Eric Clapton: Nobody Loves You When You‘re Down and Out
My first thought when I saw the announcement of this week’s theme was, “I’ve got to post some blues this week.” Here’s a classic, made famous by the great Bessie Smith.
I have always thought of this song as a Depression era tune. Indeed, Bessie Smith recorded it on the cusp of the stock market crash in 1929, and it was one of her most popular numbers during the Depression. But Nobody Loves You When You’re Down and Out was written by Jimmy Cox in 1922 or -23. When you think about the words, this makes sense. Here we have a former millionaire who has fallen to the depths of poverty, but he still believes that he is one lucky break from returning to his former stature. This kind of thinking belongs to boom years, not to an era of desperation. During the Depression, a lyric that had originally seemed realistic became a last ditch attempt at hope.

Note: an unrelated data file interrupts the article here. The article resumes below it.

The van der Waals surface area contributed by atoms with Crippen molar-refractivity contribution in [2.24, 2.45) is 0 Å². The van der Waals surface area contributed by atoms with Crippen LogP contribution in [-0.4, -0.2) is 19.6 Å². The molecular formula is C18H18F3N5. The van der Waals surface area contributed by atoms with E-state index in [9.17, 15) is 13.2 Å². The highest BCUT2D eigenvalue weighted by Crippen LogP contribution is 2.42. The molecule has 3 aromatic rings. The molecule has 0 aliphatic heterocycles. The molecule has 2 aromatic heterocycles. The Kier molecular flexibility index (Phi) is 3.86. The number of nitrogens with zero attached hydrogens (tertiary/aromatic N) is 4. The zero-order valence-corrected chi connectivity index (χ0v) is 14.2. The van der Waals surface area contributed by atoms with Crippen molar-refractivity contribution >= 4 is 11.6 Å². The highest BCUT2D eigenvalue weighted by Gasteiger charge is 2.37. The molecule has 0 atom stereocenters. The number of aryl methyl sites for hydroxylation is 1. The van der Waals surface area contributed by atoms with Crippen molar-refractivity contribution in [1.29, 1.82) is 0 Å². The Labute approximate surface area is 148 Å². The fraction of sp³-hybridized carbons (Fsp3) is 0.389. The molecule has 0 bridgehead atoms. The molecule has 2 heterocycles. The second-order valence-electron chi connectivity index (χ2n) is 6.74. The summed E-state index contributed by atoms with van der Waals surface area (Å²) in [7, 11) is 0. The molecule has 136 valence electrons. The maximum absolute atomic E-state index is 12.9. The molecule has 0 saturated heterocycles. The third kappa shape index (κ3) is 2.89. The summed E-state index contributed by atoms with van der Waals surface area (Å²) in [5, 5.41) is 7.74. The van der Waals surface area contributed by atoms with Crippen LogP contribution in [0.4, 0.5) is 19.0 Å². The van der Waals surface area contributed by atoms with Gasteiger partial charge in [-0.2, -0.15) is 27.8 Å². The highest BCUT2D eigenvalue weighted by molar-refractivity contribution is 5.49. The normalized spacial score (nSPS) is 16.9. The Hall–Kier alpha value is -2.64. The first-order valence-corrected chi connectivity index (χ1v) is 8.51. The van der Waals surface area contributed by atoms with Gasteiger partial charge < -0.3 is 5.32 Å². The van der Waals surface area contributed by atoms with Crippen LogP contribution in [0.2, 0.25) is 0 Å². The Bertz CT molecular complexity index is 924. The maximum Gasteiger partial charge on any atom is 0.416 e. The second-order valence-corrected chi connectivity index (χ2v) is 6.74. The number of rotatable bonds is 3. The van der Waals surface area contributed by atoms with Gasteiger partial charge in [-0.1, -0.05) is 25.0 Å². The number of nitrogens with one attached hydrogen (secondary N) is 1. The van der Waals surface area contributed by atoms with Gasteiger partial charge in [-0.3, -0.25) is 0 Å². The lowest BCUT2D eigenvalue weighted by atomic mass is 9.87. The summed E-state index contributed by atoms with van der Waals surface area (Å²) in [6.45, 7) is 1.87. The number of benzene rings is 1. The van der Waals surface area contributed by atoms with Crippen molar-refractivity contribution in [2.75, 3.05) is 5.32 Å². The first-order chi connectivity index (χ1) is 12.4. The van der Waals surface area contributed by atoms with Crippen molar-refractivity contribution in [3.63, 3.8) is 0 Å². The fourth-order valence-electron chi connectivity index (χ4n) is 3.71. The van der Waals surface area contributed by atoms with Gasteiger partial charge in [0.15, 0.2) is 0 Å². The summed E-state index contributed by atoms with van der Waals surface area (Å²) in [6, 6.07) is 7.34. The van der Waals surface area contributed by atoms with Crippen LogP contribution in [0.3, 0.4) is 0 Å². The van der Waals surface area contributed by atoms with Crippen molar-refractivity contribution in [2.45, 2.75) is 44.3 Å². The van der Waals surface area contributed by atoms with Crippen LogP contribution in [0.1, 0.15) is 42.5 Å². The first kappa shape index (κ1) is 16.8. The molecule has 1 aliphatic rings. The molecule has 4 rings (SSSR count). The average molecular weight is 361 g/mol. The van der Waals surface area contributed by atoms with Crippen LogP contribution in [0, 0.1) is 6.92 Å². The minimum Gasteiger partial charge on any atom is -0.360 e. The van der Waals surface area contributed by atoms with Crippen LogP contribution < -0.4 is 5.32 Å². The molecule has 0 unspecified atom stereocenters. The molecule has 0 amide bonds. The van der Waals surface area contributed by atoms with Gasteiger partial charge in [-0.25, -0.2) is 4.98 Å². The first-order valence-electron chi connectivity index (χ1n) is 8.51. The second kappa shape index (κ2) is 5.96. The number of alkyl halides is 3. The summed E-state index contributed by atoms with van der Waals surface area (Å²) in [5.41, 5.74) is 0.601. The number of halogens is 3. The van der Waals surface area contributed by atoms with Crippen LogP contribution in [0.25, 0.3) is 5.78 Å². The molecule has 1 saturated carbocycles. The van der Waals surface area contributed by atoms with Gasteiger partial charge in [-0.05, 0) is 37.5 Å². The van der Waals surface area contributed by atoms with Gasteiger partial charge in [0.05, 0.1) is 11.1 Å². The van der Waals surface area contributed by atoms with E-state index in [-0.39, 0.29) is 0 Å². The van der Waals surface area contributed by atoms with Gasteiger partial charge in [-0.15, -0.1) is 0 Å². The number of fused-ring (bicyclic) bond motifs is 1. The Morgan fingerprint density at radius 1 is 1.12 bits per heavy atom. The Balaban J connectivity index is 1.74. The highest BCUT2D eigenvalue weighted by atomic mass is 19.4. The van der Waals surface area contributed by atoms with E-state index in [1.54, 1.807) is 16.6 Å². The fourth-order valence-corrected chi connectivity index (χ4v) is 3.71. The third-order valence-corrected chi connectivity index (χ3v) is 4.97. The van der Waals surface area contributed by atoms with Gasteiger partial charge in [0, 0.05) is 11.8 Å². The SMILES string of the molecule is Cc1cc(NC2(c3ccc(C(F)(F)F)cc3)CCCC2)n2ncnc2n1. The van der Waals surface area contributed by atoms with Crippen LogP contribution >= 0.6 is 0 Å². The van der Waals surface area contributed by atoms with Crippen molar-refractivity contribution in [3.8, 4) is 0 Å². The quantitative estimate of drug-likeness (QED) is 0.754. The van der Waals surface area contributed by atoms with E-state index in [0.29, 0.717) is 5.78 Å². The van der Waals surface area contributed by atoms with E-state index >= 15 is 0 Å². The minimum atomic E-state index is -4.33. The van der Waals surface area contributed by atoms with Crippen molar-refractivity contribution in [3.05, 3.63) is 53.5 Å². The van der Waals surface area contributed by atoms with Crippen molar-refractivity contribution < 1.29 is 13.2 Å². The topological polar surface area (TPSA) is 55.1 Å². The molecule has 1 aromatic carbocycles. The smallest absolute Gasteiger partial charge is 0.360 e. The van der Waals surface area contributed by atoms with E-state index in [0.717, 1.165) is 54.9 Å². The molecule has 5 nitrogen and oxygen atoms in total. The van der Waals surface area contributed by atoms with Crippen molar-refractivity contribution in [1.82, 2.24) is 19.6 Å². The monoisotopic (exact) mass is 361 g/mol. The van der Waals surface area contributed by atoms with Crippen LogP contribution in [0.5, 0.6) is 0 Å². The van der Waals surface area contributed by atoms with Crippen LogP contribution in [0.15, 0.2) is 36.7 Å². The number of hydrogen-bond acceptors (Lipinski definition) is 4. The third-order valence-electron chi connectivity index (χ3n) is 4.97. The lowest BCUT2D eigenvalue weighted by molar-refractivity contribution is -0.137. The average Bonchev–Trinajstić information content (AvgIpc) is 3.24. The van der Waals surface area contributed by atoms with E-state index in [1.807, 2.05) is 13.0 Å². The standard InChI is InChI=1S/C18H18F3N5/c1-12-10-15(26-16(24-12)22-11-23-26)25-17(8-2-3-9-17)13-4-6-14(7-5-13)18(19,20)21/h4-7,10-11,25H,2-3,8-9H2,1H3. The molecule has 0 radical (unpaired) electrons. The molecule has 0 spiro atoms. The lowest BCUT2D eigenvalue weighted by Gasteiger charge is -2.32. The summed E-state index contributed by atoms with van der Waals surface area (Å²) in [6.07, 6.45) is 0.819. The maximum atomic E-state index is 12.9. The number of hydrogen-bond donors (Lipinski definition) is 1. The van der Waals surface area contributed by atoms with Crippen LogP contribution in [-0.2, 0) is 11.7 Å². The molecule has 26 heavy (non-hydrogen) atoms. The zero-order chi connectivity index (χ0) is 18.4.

When Eric Clapton chooses to be a blues musician, he is one of my favorites. Here, he eloquently conveys the emotion of the original song. And he does this in an acoustic setting, even though he is justly known for his skill on electric guitar.
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